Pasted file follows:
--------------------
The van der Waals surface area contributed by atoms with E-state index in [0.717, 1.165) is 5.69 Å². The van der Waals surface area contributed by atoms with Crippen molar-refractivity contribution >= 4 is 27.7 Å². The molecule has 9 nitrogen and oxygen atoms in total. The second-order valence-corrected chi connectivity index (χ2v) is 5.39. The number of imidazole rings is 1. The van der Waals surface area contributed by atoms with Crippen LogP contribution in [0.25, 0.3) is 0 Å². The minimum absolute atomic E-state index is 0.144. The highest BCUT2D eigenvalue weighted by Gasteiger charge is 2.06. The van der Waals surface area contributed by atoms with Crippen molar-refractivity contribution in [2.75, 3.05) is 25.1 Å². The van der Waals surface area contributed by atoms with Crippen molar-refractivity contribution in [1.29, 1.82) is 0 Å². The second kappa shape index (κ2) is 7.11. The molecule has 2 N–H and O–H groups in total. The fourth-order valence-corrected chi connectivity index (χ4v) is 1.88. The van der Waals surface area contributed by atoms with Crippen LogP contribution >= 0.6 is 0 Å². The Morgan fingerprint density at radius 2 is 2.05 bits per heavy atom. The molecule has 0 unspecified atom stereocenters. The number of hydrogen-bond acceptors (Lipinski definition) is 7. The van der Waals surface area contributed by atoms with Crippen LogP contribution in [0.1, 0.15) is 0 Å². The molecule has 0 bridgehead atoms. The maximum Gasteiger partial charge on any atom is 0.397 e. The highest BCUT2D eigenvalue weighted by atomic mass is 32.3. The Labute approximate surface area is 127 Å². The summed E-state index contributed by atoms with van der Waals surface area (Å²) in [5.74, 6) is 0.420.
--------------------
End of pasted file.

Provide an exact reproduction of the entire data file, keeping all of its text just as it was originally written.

The van der Waals surface area contributed by atoms with E-state index in [0.717, 1.165) is 5.69 Å². The van der Waals surface area contributed by atoms with Crippen molar-refractivity contribution >= 4 is 27.7 Å². The molecule has 9 nitrogen and oxygen atoms in total. The second-order valence-corrected chi connectivity index (χ2v) is 5.39. The number of imidazole rings is 1. The van der Waals surface area contributed by atoms with Crippen LogP contribution in [0.25, 0.3) is 0 Å². The minimum absolute atomic E-state index is 0.144. The highest BCUT2D eigenvalue weighted by Gasteiger charge is 2.06. The van der Waals surface area contributed by atoms with Crippen molar-refractivity contribution in [2.75, 3.05) is 25.1 Å². The van der Waals surface area contributed by atoms with Crippen molar-refractivity contribution in [1.29, 1.82) is 0 Å². The second kappa shape index (κ2) is 7.11. The molecule has 2 N–H and O–H groups in total. The fourth-order valence-corrected chi connectivity index (χ4v) is 1.88. The van der Waals surface area contributed by atoms with Crippen LogP contribution >= 0.6 is 0 Å². The Morgan fingerprint density at radius 2 is 2.05 bits per heavy atom. The molecule has 0 unspecified atom stereocenters. The number of hydrogen-bond acceptors (Lipinski definition) is 7. The van der Waals surface area contributed by atoms with Crippen LogP contribution in [0.1, 0.15) is 0 Å². The molecule has 0 bridgehead atoms. The maximum Gasteiger partial charge on any atom is 0.397 e. The highest BCUT2D eigenvalue weighted by atomic mass is 32.3. The Labute approximate surface area is 127 Å². The summed E-state index contributed by atoms with van der Waals surface area (Å²) in [5.74, 6) is 0.420.